The game that Joe Castiglione has nurtured for almost a decade has come to fruition. The brainchild of his years of planning is here.
And yet, Oklahoma-Nebraska is both greater than and less than just one nostalgic non-conference game.
On one hand, the 2021 version of OU-Nebraska represents a taste of what sold generations of fans on the greatness of the game: decades of sustained excellence. Over a 48-year reign from 1963 to 2010, either OU or Nebraska won the Big Eight or the Big 12 a total of 44 times. No two schools have ever dominated a league like that. They also won a total of nine national championships during that stretch. The 1971 “Game of the Century,” featuring No. 1 NU vs. No. 2 OU, was just a sampling of the dueling dynasties.
On the other hand, the Sooners are competing for a national championship this year, and OU’s path to the playoff can be made easier two ways: by dominating a middling Nebraska team, and by hoping these Cornhuskers really aren’t all that middling.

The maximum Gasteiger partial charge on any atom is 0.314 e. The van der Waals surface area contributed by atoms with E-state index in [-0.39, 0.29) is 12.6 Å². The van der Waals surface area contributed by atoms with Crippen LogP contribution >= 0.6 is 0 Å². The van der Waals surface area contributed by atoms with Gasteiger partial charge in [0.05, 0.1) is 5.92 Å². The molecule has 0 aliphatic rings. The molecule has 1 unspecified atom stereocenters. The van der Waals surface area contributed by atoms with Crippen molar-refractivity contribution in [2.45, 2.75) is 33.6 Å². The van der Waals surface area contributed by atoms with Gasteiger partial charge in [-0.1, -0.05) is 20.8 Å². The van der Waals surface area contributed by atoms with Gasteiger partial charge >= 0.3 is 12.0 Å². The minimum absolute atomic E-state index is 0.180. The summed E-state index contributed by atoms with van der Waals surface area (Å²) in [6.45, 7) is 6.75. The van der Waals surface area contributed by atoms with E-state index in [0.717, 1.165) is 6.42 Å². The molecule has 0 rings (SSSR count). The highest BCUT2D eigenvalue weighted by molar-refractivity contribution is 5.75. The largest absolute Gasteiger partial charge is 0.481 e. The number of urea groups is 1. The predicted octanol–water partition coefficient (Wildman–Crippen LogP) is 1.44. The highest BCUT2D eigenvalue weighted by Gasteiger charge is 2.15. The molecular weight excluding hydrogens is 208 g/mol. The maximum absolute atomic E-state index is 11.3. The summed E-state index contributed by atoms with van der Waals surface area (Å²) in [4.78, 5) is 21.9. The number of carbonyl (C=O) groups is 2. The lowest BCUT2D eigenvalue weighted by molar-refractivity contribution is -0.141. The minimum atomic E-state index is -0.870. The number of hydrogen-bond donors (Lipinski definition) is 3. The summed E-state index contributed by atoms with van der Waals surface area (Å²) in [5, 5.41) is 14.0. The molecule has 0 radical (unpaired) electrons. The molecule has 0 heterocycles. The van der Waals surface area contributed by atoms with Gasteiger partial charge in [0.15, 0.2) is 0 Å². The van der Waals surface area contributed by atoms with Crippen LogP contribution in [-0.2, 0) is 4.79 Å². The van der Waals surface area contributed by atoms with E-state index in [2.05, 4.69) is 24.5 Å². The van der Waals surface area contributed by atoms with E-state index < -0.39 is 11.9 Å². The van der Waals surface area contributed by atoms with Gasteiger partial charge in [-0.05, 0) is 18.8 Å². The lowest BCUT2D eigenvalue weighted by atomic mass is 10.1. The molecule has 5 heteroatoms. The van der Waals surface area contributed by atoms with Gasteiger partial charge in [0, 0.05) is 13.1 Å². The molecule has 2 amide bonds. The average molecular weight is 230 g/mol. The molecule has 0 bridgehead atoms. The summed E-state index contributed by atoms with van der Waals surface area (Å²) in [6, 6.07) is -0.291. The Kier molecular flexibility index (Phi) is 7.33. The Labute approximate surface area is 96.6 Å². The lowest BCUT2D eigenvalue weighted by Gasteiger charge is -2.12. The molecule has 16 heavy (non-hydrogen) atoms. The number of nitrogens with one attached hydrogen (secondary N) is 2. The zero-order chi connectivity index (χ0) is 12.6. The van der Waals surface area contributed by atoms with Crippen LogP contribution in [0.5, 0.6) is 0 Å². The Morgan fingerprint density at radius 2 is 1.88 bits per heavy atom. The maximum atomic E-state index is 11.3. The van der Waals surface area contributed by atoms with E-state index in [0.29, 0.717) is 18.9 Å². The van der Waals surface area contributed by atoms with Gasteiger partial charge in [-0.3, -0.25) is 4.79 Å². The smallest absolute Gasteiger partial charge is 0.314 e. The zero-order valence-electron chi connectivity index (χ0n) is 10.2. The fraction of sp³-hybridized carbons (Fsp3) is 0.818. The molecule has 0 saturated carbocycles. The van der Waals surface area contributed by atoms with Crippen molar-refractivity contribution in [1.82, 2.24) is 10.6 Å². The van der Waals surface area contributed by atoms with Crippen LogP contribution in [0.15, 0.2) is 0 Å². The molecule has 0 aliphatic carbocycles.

Nebraska comes in 2-1, but with victories over cupcakes Fordham and Buffalo. NU’s opening loss to Illinois was followed by the Illinis’ back-to-back losses to UTSA and Virginia. Not a good look.
If fourth-year Nebraska coach Scott Frost takes a licking in Norman and then can’t get his act together against a rugged Big Ten schedule — Michigan State, Northwestern, Michigan, Minnesota, Ohio State, Wisconsin and Iowa all have bigger fangs than the Huskers right now — the Sooners’ non-conference schedule will look even less impressive to the playoff committee.
OU is a 22.5-point favorite Saturday, according to SI Sportsbook. If Nebraska really is still in rebuild mode under Frost, it would serve Lincoln Riley and the Sooners to put on an impressive show Saturday and leave no doubt.
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